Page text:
As I mentioned in my previous post yesterday evening myself and another writer friend trudged along to King's College London to hear a talk with Hilary Mantel and Fay Weldon, chaired by Robert McCrum. At first glance it is one of those subjects that can be easily dismissed into two boxes - one marked fiction/untrue and the other marked autobiography/true, or at least 'subjective', which means it can be true to the author, even if not those who were actually present in the story, each of us having a slightly different perspective. However, as Fay and Hilary (or Mantel and Weldon, whichever you prefer) made clear, using their own works to illustrate, the lines of division between the genres are not lines, more like a free-floating cloud of division. In short, there is more of the self betrayed in fiction than can often be the case in 'controlled' truth of autobiography. 'The act of autobiography is fraught with peril', Hilary said, not least because one is …
This evening I shall be listening to Fay Weldon and Hilary Mantel discuss 'autobiography and fiction', chaired by The Guardian's very own Robert McCrum. (I shall have to restrain myself from booing at the Kindle champion!) The discussion is part of King's College London's 'Dissecting the Self' series, more info here.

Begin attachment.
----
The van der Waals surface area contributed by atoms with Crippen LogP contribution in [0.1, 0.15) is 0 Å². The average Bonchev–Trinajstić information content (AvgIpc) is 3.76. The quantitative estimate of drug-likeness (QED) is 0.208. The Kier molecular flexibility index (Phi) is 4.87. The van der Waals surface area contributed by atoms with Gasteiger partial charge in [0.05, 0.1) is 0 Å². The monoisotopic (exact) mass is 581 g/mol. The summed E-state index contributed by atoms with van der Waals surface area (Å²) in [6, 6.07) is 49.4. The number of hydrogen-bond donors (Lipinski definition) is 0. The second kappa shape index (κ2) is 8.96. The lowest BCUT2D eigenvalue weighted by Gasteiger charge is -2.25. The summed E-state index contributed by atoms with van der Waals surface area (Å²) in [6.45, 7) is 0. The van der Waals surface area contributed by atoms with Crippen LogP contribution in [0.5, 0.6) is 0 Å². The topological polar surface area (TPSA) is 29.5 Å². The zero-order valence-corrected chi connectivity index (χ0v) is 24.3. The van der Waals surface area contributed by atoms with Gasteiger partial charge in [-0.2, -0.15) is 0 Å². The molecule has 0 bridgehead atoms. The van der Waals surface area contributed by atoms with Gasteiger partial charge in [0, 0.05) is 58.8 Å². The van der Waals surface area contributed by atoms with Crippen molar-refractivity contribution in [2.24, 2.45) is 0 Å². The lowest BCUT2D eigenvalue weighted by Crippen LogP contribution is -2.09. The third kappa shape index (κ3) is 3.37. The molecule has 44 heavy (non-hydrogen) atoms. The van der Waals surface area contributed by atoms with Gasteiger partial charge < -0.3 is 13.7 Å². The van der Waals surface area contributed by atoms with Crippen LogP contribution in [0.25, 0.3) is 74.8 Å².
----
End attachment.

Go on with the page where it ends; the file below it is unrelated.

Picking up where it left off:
A little pre-end of year post whilst I try and gear up to a longer round up of the year - and maybe even the decade! But every lit section is already proclaiming their best books of the year/decade: The New York Times Book Review has listed its top ten books of 2009 here Earlier in the year Spread the Word had its Top 10 Books to talk about here, another here and, from The Guardian, the decade's best unread books . One of my own favourites of the past year had to be Colm Toibin's Brooklyn. I would also choose Francis Wheen's Strange Days Indeed as the non-fiction choice. I doubt also that I'll be getting through current reading matter, Eleanor of Aquitaine and Joan of Arc before the year's out!
A longer post soon. I'm currently reading Eleanor of Aquitaine by Ralph Turner and Joan of Arc, Virgin Warrior. I also recommend this month's double issue of Literary Review, most notably for the review on the new Cheever biog by Blake Bailey. Bailey wrote the brilliantly perceptive and thorough biography of Cheever contemporary Richard Yates a few years back. There's also a couple of notably scathing reviews, one by Richard Gray on Tdorov's championing of the Enlightment, in which Gray uses the analogy of a child and childish things a little too far which only has a circular effect of making Gray seem a tad childish. The other one is by Douglas Murray on a recent book on the Danish cartoons - yes, those cartoons, in which his main gripe with her seems to be that she has tried to remain impartial! So, there you have it.